Mr Lees, Magnet Forensic’s Director of Digital Evidence Solutions, says not very long ago, digital forensics was the domain of smaller, specialist departments with more time to investigate each case. This is still needed, but those departments, people and processes have been overtaken by societal changes and the police need to respond by developing people, process and technology suited to the current challenge and not the model from ten years ago.
As the world has woken to scale and role of digital data in police operations, from missing persons to volume and major crime investigations, it has become a significant factor in organisational competence.
But, despite the huge controversies and damage to forces’ reputation from well publicised failings in the disclosure of digital evidence, Mr Lees is upbeat about where UK forces stand on progress to meet the challenges they face.
UK policing has recognised the problems earlier than most and has done a very good job in getting on top of them, Mr Lees believes, through a range of force-wide, regional and national initiatives and projects.
Financial support is being given to national developments alongside individuals grasping the nettle locally and working with suppliers to resolve major challenges.
However, wherever in the world law enforcement is transforming its digital forensics, the stakeholders – from chief officers and IT departments to forensic examiners and end user investigators – need to support changes. Such buy-in is important as developments usually require improvements in infrastructure, processes and technology.
The amount of data involved in digital forensics and its continued growth is widely publicised. In response, organisations could grow their digital forensics departments, but the reality is they will never have enough staff to cope with rising demand simply by adding people using the same processes, Mr Lees suggests.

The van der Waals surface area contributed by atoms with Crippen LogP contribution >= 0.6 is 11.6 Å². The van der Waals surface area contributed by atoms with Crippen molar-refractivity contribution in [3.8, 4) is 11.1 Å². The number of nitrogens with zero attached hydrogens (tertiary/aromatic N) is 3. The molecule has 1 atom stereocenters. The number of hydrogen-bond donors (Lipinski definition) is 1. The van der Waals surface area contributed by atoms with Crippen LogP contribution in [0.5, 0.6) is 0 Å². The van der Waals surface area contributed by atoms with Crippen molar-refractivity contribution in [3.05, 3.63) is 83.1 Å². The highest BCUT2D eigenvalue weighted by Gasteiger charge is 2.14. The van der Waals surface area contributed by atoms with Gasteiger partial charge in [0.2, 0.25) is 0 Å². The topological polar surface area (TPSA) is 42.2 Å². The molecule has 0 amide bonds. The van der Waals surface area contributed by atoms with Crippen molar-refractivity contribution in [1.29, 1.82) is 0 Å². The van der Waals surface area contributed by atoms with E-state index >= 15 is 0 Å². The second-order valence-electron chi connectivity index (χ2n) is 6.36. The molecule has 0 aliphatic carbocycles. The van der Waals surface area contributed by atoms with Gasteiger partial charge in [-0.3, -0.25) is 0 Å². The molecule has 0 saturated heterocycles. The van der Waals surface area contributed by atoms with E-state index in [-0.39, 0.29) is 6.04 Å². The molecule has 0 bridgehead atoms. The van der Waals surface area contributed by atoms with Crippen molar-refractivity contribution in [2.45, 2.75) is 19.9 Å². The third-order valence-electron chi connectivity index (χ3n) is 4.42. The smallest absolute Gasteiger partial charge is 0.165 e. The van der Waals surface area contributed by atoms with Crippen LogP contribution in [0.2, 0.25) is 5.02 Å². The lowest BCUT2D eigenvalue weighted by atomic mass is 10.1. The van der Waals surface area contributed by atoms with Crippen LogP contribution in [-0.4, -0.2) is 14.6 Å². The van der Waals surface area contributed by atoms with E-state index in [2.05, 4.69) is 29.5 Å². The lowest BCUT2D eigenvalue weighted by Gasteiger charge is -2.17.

Typical of today’s digital forensics world is the requirement to examine 50,000 chat messages in multiple languages on a number of devices, even online. This means finding a different way to extract, analyse and understand the data is needed.
Two years ago, Magnet Forensics added the ability for UK customers to recover and analyse data from the Cloud, in conjunction with data obtained from physical devices, into its main recovery solution – Magnet AXIOM.
And Apple and Facebook warrant returns can also be processed and parsed through AXIOM, the typical hundreds of pages of results can be dealt with faster and in a more cohesive way.
But still highly technical, well-trained staff are involved in repetitive, simple processing tasks for the huge number of devices seized. And many are reliant on using basic programmes like spreadsheets to report the findings.